UK Equality Bill
The Church of England has produced an excellent response to the government’s initial proposal for a single equality bill in the UK. Here are the best bits.
Gender reassignment (10.1 – 10.15)
50. We note that the Gender Directive is to be implemented by way of Regulations under the European Communities Act in the first instance. We regret the proposal to legislate in this way, rather than by primary legislation: it seems undesirable to us to legislate in such a sensitive area by a means which does not allow any detailed amendment of what is proposed. However, we welcome the proposal that the new provisions concerning gender reassignment do not apply in relation to the provision of goods, facilities or services at a place occupied or used for the purposes of an organised religion.
51. We note, however, that paragraph 10.14 of the consultation paper leaves open the question of whether the Single Equality Bill should contain exceptions to allow religious organisations to treat people differently on the grounds of gender reassignment. We welcome the acknowledgement in that paragraph that it is necessary to strike a balance between the rights of transsexual people and freedom of religious expression. The need to strike such a balance, and the manner in which such balance is to be achieved, has already been recognised in existing legislation concerned with gender reassignment.
52. For example, section 19 of the Sex Discrimination Act 1975 (as amended) allows a requirement not to be undergoing or have undergone gender reassignment to be applied in relation to employment in order to comply with the doctrines of a religion or so as to avoid conflicting with the strongly-held religious convictions of a significant number of the religion’s followers. And section 5B of the Marriage Act 1949 (as inserted by Schedule 4, paragraph 3 of the Gender Recognition Act 2004) relieves clergy of the Church of England of the obligation to marry a person whose gender they reasonably believe is an acquired gender. The current position is that those with strongly held religious convictions are not required to act in a manner that would conflict with those convictions in relation to gender reassignment. That position continues to be reflected in the draft Regulations.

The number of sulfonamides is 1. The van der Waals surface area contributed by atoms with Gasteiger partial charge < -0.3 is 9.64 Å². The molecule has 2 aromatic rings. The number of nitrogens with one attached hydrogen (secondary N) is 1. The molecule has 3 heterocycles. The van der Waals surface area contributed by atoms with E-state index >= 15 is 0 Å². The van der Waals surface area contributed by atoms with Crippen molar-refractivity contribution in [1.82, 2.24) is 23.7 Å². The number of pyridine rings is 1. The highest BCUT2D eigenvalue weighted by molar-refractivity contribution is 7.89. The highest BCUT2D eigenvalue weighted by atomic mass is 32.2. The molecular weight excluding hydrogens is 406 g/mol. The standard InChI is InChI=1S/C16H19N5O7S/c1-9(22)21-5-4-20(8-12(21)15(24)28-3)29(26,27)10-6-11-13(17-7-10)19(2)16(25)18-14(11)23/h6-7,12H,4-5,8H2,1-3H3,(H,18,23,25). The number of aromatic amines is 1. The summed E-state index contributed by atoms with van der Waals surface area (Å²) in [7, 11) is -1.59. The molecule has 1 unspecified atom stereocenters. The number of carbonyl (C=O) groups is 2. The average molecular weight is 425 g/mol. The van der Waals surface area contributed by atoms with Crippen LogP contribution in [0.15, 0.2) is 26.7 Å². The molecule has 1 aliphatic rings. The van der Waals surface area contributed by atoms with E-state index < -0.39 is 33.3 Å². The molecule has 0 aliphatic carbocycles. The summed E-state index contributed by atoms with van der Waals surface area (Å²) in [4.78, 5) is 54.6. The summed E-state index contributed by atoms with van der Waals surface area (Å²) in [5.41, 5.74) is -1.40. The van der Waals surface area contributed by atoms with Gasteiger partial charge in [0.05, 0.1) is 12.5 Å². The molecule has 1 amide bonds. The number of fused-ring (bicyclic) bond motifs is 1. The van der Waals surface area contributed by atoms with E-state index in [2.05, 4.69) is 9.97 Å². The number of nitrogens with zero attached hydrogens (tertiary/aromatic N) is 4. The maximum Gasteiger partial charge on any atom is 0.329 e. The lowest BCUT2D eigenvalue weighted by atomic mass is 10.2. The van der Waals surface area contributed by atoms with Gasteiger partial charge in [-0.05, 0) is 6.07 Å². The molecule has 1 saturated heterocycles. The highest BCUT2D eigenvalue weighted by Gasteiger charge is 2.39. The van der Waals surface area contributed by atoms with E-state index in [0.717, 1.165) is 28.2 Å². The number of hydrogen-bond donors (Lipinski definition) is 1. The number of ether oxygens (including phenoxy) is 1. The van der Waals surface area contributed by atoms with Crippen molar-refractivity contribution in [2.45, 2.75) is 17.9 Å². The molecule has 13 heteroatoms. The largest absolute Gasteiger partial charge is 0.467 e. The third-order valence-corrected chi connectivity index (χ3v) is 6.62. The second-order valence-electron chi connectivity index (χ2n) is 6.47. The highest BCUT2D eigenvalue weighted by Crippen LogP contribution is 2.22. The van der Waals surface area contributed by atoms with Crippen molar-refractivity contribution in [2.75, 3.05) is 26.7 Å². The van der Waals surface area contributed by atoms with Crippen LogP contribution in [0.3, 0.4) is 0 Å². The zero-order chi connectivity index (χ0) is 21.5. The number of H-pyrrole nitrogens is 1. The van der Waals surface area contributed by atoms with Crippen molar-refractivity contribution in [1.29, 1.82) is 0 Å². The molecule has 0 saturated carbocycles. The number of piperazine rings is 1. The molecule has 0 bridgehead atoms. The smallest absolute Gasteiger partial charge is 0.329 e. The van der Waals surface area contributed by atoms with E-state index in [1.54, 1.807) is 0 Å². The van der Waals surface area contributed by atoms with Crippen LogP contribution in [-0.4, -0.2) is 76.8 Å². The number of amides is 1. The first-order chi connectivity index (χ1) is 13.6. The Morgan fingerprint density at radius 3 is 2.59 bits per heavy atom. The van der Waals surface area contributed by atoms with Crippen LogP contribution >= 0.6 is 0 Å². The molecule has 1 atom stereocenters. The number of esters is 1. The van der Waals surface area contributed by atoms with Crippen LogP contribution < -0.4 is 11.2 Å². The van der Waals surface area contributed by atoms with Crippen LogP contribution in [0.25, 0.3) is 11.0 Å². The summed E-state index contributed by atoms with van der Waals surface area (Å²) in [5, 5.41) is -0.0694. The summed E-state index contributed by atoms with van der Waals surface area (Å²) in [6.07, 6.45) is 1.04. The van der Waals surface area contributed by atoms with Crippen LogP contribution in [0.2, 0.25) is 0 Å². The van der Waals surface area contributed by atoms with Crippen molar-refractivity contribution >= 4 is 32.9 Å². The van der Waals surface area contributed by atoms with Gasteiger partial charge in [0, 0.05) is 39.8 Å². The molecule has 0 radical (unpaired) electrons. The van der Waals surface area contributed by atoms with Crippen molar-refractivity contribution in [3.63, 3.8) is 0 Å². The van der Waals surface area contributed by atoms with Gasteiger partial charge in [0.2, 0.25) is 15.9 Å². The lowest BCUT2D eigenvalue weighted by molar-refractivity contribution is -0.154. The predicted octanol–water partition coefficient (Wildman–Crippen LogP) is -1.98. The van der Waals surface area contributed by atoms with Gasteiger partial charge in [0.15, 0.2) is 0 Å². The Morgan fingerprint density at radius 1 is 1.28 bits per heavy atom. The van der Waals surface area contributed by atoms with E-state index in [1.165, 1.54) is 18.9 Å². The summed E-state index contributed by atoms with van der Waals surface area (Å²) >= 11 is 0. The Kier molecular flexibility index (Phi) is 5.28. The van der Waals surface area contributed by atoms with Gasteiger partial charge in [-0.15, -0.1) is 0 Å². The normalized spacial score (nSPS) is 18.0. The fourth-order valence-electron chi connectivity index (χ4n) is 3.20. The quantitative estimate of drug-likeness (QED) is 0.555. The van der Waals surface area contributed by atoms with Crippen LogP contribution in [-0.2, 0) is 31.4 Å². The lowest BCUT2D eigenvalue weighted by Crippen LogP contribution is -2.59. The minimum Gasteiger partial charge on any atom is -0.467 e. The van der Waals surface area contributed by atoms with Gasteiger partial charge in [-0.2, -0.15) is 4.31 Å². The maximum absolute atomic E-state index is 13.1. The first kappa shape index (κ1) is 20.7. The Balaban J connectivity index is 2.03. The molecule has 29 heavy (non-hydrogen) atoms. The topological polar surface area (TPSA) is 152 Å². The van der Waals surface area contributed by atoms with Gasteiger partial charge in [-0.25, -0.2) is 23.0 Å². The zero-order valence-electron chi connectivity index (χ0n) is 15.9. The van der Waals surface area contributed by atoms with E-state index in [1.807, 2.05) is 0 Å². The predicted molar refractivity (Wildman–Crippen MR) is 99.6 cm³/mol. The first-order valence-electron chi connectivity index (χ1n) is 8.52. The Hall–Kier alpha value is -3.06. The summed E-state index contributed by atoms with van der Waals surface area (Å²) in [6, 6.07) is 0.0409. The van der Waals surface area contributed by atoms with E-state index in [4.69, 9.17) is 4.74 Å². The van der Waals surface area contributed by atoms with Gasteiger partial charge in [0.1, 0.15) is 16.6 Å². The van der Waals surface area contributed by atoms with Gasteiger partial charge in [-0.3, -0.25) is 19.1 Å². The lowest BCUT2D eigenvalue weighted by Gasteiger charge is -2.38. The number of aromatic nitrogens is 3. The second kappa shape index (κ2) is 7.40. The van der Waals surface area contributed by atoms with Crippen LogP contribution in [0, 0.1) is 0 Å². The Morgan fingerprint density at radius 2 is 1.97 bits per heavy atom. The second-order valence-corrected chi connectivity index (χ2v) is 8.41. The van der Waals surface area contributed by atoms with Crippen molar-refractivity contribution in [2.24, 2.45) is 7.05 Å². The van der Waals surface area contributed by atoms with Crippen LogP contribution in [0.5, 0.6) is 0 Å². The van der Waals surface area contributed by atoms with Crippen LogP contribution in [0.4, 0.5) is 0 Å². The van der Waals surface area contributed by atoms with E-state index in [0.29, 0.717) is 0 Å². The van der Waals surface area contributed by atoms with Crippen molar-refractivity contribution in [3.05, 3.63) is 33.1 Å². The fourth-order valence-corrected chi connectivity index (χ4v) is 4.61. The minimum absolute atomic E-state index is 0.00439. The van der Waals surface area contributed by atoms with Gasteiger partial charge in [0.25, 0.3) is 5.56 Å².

53. We would have serious concerns if it were proposed that the Single Equality Bill should alter the balance achieved by the Regulations and embodied in current legislation. The issues that arise with regard to gender reassignment and the Church are very similar to those which arise in relation to sexual orientation. Our position in relation to that ground are set out in our submission to the consultation on the Equality Act (Sexual Orientation) Regulations, a copy of which is attached. Our submissions with regard to exceptions for religious organisations were largely accepted by the Government.
54. A person whose gender has been reassigned is regarded for legal purposes as being of the acquired gender and the corresponding sex. However, there are many in the Church who – while acknowledging the legal consequences of gender reassignment – would not, in the light of their religious convictions, be able to accept that such a person was, in fact, of the acquired gender. So for example, were a person, as a result of gender reassignment, to acquire female gender – therefore for legal purposes being regarded as being a woman – and enter into a sexual relationship with a man, there are a significant number of people within the church who would (as a result of their religious convictions) regard that relationship as being a same-sex relationship.